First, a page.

What are these security threats?

Some VaultPress plans include daily security scanning, and our most advanced subscription includes one-click threat resolution. On this page, you’ll learn about some common threats and how to address them. If you have any questions, drop us a line.

Managing Threats

For security threats, you will see the following three options:

  • Repair Threat: Click this to fix the threat! Please note that not all threats will have this option. This button will only be available for supported plans
  • Ignore Threat: Click this to ignore the threat. Only do so if you have contacted us to confirm it’s a false alarm or you are sure that the threat has been addressed
  • File Affected: Click this to see more information about the suspicious file

Below is an example of what two different security threats look like and how the options are displayed for each:

File Affected

Under some threats, you might see next steps for you to take. An example of this might be to upgrade the plugin. If you do not see these next steps, don’t worry – that just means to contact us – we’ll point you in the right direction.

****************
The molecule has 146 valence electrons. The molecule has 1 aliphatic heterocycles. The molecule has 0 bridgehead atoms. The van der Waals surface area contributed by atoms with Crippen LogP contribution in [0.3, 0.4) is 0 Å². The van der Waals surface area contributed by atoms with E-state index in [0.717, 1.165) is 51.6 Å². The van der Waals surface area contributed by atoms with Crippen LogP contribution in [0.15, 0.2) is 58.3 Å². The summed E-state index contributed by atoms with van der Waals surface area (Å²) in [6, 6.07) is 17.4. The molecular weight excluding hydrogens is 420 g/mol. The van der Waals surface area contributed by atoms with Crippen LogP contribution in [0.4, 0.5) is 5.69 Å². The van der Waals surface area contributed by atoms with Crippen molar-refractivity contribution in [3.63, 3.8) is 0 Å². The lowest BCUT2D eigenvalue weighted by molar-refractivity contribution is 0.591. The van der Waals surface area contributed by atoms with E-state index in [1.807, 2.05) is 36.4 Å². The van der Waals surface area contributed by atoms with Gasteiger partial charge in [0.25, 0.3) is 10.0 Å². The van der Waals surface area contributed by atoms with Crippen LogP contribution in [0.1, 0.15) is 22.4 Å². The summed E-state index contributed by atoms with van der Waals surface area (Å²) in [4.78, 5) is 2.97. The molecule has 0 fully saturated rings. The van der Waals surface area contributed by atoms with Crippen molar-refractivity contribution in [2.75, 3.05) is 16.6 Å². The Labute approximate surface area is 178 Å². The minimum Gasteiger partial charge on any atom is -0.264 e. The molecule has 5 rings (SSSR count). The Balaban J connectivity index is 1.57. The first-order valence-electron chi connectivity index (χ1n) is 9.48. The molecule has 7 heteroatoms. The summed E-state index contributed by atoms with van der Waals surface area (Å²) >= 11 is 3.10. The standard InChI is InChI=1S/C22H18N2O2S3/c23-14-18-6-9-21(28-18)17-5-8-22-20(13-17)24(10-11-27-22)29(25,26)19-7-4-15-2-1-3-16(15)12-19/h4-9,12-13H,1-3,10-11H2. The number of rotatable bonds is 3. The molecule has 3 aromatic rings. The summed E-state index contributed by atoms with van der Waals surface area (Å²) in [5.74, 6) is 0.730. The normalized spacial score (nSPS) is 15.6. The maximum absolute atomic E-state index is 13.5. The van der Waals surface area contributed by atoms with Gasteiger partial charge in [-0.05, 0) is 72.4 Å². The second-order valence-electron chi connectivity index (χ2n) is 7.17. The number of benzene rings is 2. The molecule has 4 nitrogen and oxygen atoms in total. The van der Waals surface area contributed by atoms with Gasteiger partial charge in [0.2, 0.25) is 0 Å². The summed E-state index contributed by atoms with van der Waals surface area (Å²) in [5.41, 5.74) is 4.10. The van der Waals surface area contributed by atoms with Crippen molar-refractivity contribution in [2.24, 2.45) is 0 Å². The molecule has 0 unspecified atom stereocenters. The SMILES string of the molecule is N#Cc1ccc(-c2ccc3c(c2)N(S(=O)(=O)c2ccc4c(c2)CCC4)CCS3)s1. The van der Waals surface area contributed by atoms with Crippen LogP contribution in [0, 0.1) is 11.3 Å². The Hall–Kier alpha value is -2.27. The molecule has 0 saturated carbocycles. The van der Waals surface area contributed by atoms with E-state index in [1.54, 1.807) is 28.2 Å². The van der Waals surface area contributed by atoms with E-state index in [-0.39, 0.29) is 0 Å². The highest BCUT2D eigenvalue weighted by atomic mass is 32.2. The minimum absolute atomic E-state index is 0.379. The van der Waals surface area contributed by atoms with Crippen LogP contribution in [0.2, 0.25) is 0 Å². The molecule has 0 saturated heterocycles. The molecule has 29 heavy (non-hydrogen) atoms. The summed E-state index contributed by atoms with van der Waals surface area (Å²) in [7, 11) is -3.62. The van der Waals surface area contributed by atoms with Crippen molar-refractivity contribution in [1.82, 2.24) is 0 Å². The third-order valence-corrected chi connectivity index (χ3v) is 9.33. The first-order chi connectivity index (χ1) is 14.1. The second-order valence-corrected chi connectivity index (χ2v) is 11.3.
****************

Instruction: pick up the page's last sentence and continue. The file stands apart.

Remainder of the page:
Changes to Core WordPress Files

VaultPress checks your WordPress installation to see if any core files have been changed or deleted. Generally, these files should never be changed. WordPress functionality should be altered by using plugins and themes instead.

If you didn’t make the changes to your core files, you should consider the files suspicious, and replace them by reinstalling your WordPress core or having your host do so.

Web-Based Shells

Web-based shells give an attacker full access to your server, allowing them to execute malicious code, delete files, make changes to your database, and more.

Shells are usually found in files, and can be removed by cleaning the added code from the file or deleting the file altogether from your server. You can then replace it with a clean version from your backup.

TimThumb Vulnerability

TimThumb was a popular script that allows users to resize images on the fly. Since it was sometimes present within themes and plugins, you might not have even known you were running it.

Older versions of TimThumb included vulnerabilities that allows third parties to upload and execute malicious code in the TimThumb cache directory.

TimThumb is no longer being supported or maintained, and if you have a theme that still uses it, you should consider a newer, more modern theme that doesn’t rely on it.

If you have any questions about security threats or suspicious code, you’re always welcome to contact us.